Take a trip around the world via a magic prog carpet ride, courtesy of Guy Manning and his fine ensemble Damanek. The majority of the songs on this sophomore album “In Flight” have an international flair, with stories of struggle and challenge. Yet regardless of the theme, the music is bright, catchy and upbeat throughout. The listener can often find themselves humming the melody or tapping their foot…this is still prog, isn’t it? Yes, indeed.
There are three aspects which stand out prominently in this recording: Manning’s warm and inviting voice, imbued with character; the flowing, mellifluous saxophone of Marek Arnold; and the storytelling which serves as the foundation for each song. Perhaps a fourth would be the guitar solos of Luke Machin, but they are too few and far between to fully qualify, sadly. Manning brings together a very talented cast, starting with the solid rhythm section of Brody Thomas Green on drums and Dan Mash on bass. Sean Timms from the band Southern Empire (as is Green) offers keys, backing vocals and additional guitar. The project is founded by Manning who writes all of the material and plays acoustic guitars, keys, and much more. He is then joined by Timms to explore arrangement ideas before Timms puts his mixing and production magic to work.
Each song has its standout moments, and offers its own contribution to the album as a whole. Opener “Ragusa” launches into an engaging piano solo just two minutes in, which builds intensity before leading into one of Machin’s extraordinary guitar solos. The swooning melody is instantly hypnotic and accessible. “Skyboat” opens with Manning emphasizing his charming vocal delivery, the inflections hitting Ian Anderson-esque timbre, before revealing an anthemic melody singing “I call upon the mountain, I call upon the trees, I call on all the magic that makes up a dream”. Eventually a six-voice choir takes this chorus to new heights, and it couldn’t be more celebratory. We don’t get enough feel-good prog songs, and Damanek is in no short supply.
“The Crawler” adds a little more edge to the proceedings, again beginning with one of the vocal high points of the album. Pivoting from moody verse to catchy chorus, it then stretches out in a jazzy section while letting bassist Mash come to the fore with plenty of tasty sax from Arnold. Brody Thomas Green is very active on the percussion, though he stays relatively further back in the mix so as not to overpower the melodic instruments. On this piece, fiery guitar solos are offered by Antonio Vittozzi with impressive flair. Next up is “Moon-Catcher” which offers a delicious pop ballad that surely could be embraced by music lovers of any kind. Sultry saxophone accompanies throughout, and Machin returns with a celestial guitar solo that would make all the angels in heaven swoon. No, this piece is not prog, it’s just plain beautiful.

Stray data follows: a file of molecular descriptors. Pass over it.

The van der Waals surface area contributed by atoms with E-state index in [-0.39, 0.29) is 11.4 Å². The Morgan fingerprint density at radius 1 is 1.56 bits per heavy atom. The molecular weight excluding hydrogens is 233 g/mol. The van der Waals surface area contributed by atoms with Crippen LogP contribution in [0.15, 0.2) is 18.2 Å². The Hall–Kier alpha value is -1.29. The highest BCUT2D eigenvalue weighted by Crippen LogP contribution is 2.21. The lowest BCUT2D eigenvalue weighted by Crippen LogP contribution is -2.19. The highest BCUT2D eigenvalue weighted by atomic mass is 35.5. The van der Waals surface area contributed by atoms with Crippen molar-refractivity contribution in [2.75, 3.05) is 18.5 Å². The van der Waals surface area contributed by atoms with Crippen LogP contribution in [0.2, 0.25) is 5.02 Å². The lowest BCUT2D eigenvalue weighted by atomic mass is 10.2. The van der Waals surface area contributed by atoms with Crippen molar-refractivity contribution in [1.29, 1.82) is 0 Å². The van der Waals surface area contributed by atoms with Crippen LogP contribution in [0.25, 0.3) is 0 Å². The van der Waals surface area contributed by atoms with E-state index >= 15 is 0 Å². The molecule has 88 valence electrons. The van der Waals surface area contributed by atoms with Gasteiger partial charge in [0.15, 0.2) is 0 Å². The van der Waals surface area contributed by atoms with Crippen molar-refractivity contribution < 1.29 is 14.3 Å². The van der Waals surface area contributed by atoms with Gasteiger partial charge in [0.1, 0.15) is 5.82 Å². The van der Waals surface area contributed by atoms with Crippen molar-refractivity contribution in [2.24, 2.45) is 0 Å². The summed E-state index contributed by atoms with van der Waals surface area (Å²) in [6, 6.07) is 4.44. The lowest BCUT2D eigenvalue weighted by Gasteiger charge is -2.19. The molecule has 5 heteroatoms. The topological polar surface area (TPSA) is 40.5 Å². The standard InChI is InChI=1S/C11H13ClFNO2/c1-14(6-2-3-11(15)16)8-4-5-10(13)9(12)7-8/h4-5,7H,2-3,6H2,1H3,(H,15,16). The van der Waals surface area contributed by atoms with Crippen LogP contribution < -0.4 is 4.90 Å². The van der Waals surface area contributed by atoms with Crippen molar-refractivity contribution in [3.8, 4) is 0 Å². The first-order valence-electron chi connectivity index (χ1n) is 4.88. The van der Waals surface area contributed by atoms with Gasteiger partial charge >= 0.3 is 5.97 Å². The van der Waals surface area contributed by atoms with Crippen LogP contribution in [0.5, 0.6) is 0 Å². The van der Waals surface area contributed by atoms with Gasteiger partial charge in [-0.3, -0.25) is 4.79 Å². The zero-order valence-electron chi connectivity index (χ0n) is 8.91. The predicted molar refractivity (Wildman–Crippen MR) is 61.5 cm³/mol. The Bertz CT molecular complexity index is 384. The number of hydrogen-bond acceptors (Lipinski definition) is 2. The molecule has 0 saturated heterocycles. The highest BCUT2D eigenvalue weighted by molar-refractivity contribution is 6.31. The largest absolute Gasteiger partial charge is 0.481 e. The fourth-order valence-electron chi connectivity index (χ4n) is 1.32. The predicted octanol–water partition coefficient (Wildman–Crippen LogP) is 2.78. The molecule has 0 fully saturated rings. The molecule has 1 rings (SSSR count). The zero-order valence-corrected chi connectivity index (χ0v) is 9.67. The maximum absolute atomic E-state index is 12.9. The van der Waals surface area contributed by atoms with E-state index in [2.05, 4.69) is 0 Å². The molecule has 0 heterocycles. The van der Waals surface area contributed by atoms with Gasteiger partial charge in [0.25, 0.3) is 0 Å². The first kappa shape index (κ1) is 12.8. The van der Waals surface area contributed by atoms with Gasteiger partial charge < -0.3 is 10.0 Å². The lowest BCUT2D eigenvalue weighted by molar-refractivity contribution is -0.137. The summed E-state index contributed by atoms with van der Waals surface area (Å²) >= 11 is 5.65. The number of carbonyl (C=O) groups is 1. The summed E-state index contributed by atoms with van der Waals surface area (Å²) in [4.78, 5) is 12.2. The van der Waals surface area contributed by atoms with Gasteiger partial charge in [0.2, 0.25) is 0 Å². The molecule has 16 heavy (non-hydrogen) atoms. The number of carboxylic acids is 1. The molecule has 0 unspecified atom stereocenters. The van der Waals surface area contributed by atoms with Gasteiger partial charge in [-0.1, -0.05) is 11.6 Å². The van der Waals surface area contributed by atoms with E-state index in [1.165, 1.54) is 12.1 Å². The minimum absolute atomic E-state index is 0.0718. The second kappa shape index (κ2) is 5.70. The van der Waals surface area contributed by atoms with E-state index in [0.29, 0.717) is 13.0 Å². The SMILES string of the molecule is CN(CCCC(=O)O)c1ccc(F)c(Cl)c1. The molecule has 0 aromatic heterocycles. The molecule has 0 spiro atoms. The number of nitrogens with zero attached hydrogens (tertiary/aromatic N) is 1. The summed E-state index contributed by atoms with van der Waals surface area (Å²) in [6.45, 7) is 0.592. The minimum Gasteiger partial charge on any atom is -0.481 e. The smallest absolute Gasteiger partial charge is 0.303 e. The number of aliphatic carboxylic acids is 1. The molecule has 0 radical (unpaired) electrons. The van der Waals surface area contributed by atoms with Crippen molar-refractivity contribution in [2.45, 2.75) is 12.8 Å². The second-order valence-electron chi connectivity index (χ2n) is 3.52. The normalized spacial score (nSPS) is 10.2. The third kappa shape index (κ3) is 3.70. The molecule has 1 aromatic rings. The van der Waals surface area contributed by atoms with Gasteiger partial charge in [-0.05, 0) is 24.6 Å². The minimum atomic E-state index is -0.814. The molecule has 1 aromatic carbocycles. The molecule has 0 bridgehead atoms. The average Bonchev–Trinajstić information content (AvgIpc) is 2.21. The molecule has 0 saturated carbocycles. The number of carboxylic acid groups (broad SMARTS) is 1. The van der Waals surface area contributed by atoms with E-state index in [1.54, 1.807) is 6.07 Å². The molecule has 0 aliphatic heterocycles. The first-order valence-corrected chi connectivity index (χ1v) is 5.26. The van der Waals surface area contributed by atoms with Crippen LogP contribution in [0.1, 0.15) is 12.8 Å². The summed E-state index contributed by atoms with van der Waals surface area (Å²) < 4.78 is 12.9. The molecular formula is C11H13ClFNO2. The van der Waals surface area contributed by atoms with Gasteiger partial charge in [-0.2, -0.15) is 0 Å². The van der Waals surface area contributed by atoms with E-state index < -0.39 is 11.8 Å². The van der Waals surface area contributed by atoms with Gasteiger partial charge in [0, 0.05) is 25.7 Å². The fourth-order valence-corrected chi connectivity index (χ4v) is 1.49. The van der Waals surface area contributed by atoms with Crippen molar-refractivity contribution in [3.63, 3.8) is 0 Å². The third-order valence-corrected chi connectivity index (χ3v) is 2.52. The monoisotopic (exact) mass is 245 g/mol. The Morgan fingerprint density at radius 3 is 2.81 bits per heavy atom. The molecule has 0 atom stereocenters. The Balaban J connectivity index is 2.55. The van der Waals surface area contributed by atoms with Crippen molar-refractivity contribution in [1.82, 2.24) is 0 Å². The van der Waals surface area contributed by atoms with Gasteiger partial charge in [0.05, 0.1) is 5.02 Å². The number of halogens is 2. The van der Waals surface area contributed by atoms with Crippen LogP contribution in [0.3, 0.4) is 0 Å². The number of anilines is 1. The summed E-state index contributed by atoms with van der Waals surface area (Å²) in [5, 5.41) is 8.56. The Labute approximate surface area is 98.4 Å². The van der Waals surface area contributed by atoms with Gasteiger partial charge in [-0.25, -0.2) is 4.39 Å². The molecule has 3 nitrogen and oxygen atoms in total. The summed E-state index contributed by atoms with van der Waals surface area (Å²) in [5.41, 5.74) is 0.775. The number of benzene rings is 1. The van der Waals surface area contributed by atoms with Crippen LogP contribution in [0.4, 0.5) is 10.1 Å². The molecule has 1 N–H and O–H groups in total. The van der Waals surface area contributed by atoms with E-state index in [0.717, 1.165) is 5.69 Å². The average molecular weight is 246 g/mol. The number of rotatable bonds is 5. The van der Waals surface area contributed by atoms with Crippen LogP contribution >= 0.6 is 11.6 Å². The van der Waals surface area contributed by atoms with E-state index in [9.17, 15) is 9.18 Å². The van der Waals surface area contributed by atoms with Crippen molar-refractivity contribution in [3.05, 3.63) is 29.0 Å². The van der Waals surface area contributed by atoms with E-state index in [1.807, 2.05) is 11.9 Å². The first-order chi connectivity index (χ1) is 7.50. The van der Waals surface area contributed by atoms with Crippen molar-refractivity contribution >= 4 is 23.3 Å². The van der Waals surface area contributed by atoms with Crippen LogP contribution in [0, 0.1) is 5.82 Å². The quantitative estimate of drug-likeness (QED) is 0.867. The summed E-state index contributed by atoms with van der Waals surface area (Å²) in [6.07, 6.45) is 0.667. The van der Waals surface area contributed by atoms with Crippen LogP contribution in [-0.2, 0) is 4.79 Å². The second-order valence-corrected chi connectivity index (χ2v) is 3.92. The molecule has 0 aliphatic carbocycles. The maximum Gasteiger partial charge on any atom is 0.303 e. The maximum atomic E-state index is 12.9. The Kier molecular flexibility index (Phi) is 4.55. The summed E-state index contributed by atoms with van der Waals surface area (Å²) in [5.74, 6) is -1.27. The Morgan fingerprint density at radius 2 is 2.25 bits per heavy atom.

“The Crossing” brings a dramatic tale of border crossing with a sense of musical urgency, which is welcome at this point. A long instrumental interlude ushers back in a sense of rapture as sax, violin, guitar and organ cascade one by one to enthrall the listener before dueling synth solos bring us back to the chorus.
The final three songs make up a half-hour suite called “Big Eastern”. It is here that we travel to China and eventually over to California and New York. Ushered in with gongs, Asian percussion and motifs, Manning stretches out in his storytelling on this one, supported with plenty of engaging instrumental sections. Overall it’s a pleasant sonic journey for the listener, even as the lyrics tell of hardships and tragedy. Second part “The Shaking Earth” brings back the vocal choir in all of its triumphant glory…surrendering to the forces of Nature never sounded so good. Manning has used this choir with restraint but given his knack for writing engaging melody lines, he may do well to explore this more in the future. Our final stop is in Chinatown for a gang warfare history lesson at The Golden Dragon massacre. And suddenly “Big Eastern” has ended. It’s a curious place to end not only the half-hour epic trilogy, but the album as a whole. Damanek have taken us on such a journey that it would be nice to have a shorter closing piece to tie it all together and bring us to a solid conclusion.
The album sounds beautiful thanks to Timms’ production finesse. The songwriting and performance shine out impressively, while the musicianship confidently supports the listener on their journey. Damanek brings a fresh element to the contemporary progressive rock scene, while still retaining a very accessible foundation. Catch them this fall on tour with co-headliners Southern Empire in Europe and the UK for a truly first-rate evening of original, live progressive music.
Released By: Giant Electric Pea
Release Date: October 5th, 2018
Genre: Progressive Rock
- Guy Manning / Lead and backing vocals, keyboards, bouzouki, mandolins, acoustic guitars, bass, percussion
- Dan Mash / Basses
- Marek Arnold / Saxes, seaboard
- Sean Timms / Keyboards, backing vocals, guitar
- Brody Thomas Green / Drums
- Luke Machin / Electric guitars on tracks 1,2,4,5
- Antonio Vittozzi / Electric guitars on tracks 3,6,7,8
- Tzan Niko / Electric guitars on tracks 6,7,8
- Raf Azaria / Violin on track 5
- DavidB / Backing vocals
- Julie King / Backing vocals
- Kevin Currie / Backing vocals
“In Flight” Track-list:
- The Crawler
- Moon Catcher
- The Crossing
- Big Eastern – Part 1: Cruel Skies
- Big Eastern – Part 2: The Shaking Earth
- Big Eastern – Part 3: A Life in Chinatown
Listen to the album first track “Ragusa” using the audio widget below.
A light and breezy trip for international proggers to embark upon, Damanek offer an engaging and diverse sophomore album for their audience to explore